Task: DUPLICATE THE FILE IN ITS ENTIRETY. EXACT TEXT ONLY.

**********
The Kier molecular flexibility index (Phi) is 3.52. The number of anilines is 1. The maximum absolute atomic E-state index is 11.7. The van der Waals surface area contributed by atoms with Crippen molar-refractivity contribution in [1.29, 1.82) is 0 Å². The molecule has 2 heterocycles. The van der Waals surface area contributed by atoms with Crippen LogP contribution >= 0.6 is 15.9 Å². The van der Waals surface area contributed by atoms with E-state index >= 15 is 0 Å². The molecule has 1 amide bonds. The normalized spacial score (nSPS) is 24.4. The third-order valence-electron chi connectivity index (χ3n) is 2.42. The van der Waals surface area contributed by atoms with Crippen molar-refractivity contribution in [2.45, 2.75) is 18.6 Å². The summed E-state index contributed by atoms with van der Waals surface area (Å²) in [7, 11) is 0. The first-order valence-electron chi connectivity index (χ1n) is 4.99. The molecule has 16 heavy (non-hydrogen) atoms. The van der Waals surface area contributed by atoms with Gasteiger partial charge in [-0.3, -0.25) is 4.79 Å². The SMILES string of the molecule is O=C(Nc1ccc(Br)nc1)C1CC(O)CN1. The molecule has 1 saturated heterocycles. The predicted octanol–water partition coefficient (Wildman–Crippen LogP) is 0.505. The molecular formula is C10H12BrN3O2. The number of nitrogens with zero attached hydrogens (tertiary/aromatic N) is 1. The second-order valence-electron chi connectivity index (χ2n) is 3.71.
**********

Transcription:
The Kier molecular flexibility index (Phi) is 3.52. The number of anilines is 1. The maximum absolute atomic E-state index is 11.7. The van der Waals surface area contributed by atoms with Crippen molar-refractivity contribution in [1.29, 1.82) is 0 Å². The molecule has 2 heterocycles. The van der Waals surface area contributed by atoms with Crippen LogP contribution >= 0.6 is 15.9 Å². The van der Waals surface area contributed by atoms with E-state index >= 15 is 0 Å². The molecule has 1 amide bonds. The normalized spacial score (nSPS) is 24.4. The third-order valence-electron chi connectivity index (χ3n) is 2.42. The van der Waals surface area contributed by atoms with Crippen molar-refractivity contribution in [2.45, 2.75) is 18.6 Å². The summed E-state index contributed by atoms with van der Waals surface area (Å²) in [7, 11) is 0. The first-order valence-electron chi connectivity index (χ1n) is 4.99. The molecule has 16 heavy (non-hydrogen) atoms. The van der Waals surface area contributed by atoms with Gasteiger partial charge in [-0.3, -0.25) is 4.79 Å². The SMILES string of the molecule is O=C(Nc1ccc(Br)nc1)C1CC(O)CN1. The molecule has 1 saturated heterocycles. The predicted octanol–water partition coefficient (Wildman–Crippen LogP) is 0.505. The molecular formula is C10H12BrN3O2. The number of nitrogens with zero attached hydrogens (tertiary/aromatic N) is 1. The second-order valence-electron chi connectivity index (χ2n) is 3.71.